The Little Foxes. (Abroad).
(DONMAR WAREHOUSE; 251 SEATS; 25 [pounds sterling] ($35.7S) TOP)
LONDON A Donmar Warehouse presentation of a play by Lillian Hellman in two acts. Directed by Marianne Elliott. Sets and costumes, Lez Brotherston; lighting, Paule Constable; music, Colin Towns; sound, John Leonard. Opened, reviewed Oct. 10, 2001. Running time: 2 HOURS, 35 MIN.
Regina Giddens Penelope Wilton Benjamin Hubbard David Calder Oscar Hubbard Matthew Marsh Birdie Hubbard Brid Brennan Leo Hubbard Edward Hughes Horace Giddens Peter Guinness Alexandra Giddens Anna Maxwell Martin Cal Christian Dixon Addie Alibe Parsons William Marshall Michael Hadley
An American-heavy year for the Donmar Warehouse comes to a heady peak with "The Little Foxes," the Lillian Hellman melodrama that director Marianne Elliott has scintillatingly refashioned into a play about moral choice. Those in search of bitchery and camp should look elsewhere, since Elliott's interest happily extends beyond Hellman's ready-made barbs.
It's not that the envenomed Regina Giddens is any less poisonous in Penelope Wilton's portrayal than she has seemed before; it's just that a play capable of seeming monochromatic here suddenly acquires all manner of fresh hues, rather as if Elliott and a largely first-rate cast -- David Calder, most particularly -- were shading in writing that Hellman herself was sometimes content to leave sketchy. (To that extent, the staging takes its cue from Colin Towns' original score, which sings its own poignant blues.)
The revivifying layering of the production is borne out on a physical level by Lez Brotherston's set, which drapes a rather grandly rotting interior in so much Spanish moss. And in acting terms it is most evidently true of Wilton in a knockout role that has over time served stage actresses as diverse as Tallulah Bankhead, Elizabeth Taylor and Stockard Channing with varying degrees of success, not to mention Bette Davis onscreen. (I still remember Taylor in the 1981 Broadway revival getting a standing ovation when she walked onstage, which was about the most exciting moment of the performance.)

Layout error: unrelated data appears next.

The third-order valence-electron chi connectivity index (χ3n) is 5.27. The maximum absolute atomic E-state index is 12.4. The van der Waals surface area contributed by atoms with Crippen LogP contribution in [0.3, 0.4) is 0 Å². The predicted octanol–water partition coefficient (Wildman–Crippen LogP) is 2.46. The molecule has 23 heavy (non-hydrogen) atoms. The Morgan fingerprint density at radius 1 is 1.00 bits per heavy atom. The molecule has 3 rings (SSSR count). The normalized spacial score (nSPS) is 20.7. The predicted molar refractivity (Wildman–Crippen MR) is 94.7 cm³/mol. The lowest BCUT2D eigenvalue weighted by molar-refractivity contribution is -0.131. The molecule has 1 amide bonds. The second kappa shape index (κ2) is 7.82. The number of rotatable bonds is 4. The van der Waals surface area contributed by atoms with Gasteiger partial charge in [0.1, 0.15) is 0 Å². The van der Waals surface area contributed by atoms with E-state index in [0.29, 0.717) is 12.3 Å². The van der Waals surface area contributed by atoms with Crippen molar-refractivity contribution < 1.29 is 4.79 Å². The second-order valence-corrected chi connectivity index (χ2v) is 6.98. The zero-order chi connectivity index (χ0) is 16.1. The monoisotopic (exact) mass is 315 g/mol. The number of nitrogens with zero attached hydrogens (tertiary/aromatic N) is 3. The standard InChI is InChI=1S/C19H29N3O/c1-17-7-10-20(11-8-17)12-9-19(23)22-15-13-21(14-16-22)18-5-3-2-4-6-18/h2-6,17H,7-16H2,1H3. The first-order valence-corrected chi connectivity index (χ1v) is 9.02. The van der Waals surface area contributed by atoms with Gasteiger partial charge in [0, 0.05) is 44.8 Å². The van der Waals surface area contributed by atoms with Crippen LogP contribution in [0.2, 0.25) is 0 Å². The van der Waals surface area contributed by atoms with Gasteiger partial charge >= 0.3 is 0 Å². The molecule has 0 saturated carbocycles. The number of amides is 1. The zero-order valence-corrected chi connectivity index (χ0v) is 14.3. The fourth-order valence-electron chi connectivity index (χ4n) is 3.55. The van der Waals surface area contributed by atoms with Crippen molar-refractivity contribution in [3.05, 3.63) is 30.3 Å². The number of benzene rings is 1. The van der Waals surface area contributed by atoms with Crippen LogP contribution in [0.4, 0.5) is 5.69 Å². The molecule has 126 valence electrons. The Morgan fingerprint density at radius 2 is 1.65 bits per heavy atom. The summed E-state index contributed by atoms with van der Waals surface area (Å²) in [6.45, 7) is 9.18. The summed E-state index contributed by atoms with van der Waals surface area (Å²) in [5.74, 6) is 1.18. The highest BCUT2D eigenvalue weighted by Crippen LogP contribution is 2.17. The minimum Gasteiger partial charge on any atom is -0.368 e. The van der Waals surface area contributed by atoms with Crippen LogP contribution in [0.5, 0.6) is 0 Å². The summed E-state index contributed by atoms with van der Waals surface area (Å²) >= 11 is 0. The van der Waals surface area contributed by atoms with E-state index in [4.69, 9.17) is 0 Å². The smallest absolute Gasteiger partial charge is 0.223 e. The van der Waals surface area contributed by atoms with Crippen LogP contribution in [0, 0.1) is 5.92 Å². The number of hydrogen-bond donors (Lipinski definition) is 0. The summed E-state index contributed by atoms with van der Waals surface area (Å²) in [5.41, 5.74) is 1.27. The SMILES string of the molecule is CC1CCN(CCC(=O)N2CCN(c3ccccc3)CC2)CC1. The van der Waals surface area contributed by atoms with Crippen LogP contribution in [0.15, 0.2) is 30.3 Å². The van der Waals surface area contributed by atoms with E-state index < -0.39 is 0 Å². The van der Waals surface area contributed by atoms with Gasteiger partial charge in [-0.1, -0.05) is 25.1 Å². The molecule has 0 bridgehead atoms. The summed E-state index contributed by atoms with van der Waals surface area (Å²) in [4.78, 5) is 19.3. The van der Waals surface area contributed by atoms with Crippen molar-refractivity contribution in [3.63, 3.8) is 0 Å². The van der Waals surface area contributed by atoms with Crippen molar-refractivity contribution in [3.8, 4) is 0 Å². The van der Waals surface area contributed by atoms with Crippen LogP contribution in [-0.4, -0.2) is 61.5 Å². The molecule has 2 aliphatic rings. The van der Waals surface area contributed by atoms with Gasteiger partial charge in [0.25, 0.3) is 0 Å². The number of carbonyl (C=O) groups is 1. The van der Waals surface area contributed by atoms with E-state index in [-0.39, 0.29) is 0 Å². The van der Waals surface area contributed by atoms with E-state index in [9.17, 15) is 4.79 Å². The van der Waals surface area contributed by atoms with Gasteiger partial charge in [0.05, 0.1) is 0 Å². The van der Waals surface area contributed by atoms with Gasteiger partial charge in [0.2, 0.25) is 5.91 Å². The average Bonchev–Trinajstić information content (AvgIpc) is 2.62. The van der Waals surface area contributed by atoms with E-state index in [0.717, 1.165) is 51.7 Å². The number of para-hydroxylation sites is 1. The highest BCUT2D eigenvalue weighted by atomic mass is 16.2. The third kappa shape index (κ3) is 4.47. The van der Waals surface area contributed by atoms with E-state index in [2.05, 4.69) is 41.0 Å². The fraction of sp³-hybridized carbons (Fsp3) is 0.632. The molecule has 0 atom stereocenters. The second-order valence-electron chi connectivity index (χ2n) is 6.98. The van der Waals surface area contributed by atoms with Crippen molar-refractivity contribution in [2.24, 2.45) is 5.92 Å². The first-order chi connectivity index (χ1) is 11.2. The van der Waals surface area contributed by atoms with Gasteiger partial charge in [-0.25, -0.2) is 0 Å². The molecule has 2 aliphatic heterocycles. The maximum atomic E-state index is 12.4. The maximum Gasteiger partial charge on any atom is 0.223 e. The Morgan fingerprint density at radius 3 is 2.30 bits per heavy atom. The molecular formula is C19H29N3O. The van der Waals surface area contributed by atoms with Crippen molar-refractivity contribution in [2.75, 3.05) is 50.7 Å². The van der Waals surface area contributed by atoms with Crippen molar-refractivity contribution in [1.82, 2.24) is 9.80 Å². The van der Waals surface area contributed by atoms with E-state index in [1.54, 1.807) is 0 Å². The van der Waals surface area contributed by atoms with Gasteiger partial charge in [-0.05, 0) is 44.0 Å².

The embodiment of a certain turn-of-the-century malignancy of the Deep South, this Regina is equally consumed by domestic score-settling and by a punctured ego that packs a personal wallop even as it signals trouble for a national tendency toward rapacity at large.
"Somewhere, there has to be what I want, too," she remarks coolly near the end, her blackmailing tendencies twinned with a desire to get even with the rest of her money-minded clan. (The narrative, you'll remember, involves snaring a cotton manufacturing fortune whether by cajoling -- or by crook.) But for all her decidedly primal financial desires and needs, this Regina possesses a psychic thirst that just will not be slaked, and it's Wilton's accomplishment to honor the loneliness of a woman whose eyes seem to shine only at the thought of lucre. Even on the verge of winning, she's deeply -- woundingly -- lost.
In some ways, that makes Regina the elegantly turned-out flip side to her sister-in-law Birdie, the headache-prone drunk whom Brid Brennan -- intriguingly cast against expectation -- plays as a damaged spouse who is as shrewd and self-aware about her despair ("stupid, stupid me," she decides late on) as Regina is closed-off. Whose misery, then, is greater? This production leaves the answer tantalizingly up for grabs, even if Hellman makes it plain that the Birdies of the world exist to be sacrificed at the altar of the Reginas, who are busy preying on society's weak and then calmly looking away.
Regina, of course, doesn't have the monopoly on malevolence, and there's real juice to be had from the scenes in which she and her two scheming siblings -- Ben (Calder) and Oscar (Matthew Marsh) -- plot the Chicago partnership that will make them rich, even if that means letting Regina's own husband, Horace (a poignantly cadaverous Peter Guinness), expire in the process.
In contrast to Marsh's expertly played tyrant of an Oscar, Calder's Ben seems at the start all cheerful bluster and bonhomie, his motto that one must "never leave a meal unfinished (since) too many poor people need the food." The actor's distinctive white hair glistening in the morning sun (the exquisite lighting is by Paule Constable), his beaming countenance darkens as Ben's misdeeds mount, the brother reduced to a last desperate gasp of the single word, "greedy."
It's not long after that this "Little Foxes" saves its greatest power not for words but for a long slow fade on Wilton's infinitely fallible Regina, a woman of darkness who meets her daughter's question, "Are you afraid?," not with a direct answer but with a long, slow and scaldingly self-knowing stare into the light.
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|Article Type:||Theater Review|
|Date:||Oct 29, 2001|
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